Last modified January 7, 2022

Overview

Giant Swarm offers a collection of open-source security tools which extend the basic security considerations outlined in our RBAC and PSP tutorial, Network Policy tutorial, and security guide and help you gain deeper observability and control over your clusters.

The stack consists of multiple distinct components which are independently installable and configurable based on the user’s security requirements.

Feature Component State Source(s)
Image Scanning Trivy + Starboard In Catalog Trivy / Starboard
Policy Enforcement Kyverno In Catalog Kyverno
CIS Benchmarks Starboard In Catalog Starboard
Image Provenance Notary Planned
Cloud Security Posture Cloud Custodian Planned
Runtime Anomalies Falco In Catalog Falco
In-Cluster Registry Harbor In Catalog Harbor
Log Alerting Supported by our managed Observability Stack offering. In Catalog Loki
Log Shipping + Storage Supported by our managed EFK Stack offering. In Catalog EFK Stack
Advanced Network Capabilities* Supported by our managed Connectivity Stack offering. In Catalog Linkerd / Linkerd CNI / Linkerd Visualization

* mTLS, DNS-based egress policies, and other advanced network capabilities are available through a separately-managed service mesh.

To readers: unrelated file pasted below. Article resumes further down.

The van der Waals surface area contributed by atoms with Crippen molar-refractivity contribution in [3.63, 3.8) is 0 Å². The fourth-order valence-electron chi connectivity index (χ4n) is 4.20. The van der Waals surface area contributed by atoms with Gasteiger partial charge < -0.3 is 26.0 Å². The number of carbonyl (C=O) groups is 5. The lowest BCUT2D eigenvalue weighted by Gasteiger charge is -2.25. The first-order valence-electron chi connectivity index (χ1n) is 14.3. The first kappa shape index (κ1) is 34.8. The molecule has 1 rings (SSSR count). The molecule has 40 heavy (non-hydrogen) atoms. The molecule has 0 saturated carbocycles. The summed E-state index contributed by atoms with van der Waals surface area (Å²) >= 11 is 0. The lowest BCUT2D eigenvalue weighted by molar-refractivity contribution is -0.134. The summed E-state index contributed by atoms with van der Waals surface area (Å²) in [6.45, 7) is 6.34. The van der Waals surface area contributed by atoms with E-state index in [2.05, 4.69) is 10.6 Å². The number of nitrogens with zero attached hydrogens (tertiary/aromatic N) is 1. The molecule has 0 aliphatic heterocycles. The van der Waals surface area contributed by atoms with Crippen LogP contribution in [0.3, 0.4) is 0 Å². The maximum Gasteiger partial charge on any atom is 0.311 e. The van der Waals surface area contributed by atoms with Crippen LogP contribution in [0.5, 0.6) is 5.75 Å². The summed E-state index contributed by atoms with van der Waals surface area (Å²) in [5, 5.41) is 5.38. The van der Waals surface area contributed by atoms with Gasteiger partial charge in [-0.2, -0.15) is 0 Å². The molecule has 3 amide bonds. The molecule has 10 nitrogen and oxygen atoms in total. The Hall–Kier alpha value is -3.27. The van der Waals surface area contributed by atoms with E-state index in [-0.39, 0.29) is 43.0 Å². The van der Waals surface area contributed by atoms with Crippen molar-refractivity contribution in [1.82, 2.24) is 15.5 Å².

Components with a state of “In Catalog” are available for installation via our App Platform. We are working to improve centralized installation and configuration across components.

A high-level overview of each component is included below. Please refer to the GitHub repository for each individual app for more detailed technical information.

Trivy

Trivy is a vulnerability scanner created by Aqua Security. It can be run as a command-line tool (for example, in a CI/CD pipeline) or as a Kubernetes operator, which we deploy from our Trivy App. When running as an operator, Trivy can be used as the scanning backend for a Harbor container registry as well as the scanner used by Starboard.

Within our managed security stack, Trivy is deployed in-cluster as the backend for Starboard and Harbor (if in use). We also recommend customers enable vulnerability scanning in their CI/CD pipelines and include support for that integration as part of our managed offering.

Starboard

Starboard is another open-source project developed by Aqua Security. Starboard runs as an operator (deployed from our Starboard App) and performs several ongoing functions in the cluster, including scanning Pods for vulnerabilities, running Kubernetes CIS benchmarks with kube-bench, and auditing Kubernetes resources against best practices and other policies using Polaris. These functions can all be configured independently. Though not required, Starboard can use an existing Trivy server running in the cluster as its vulnerability scanner. Starboard stores the results of its scans inside the cluster as Kubernetes custom resources.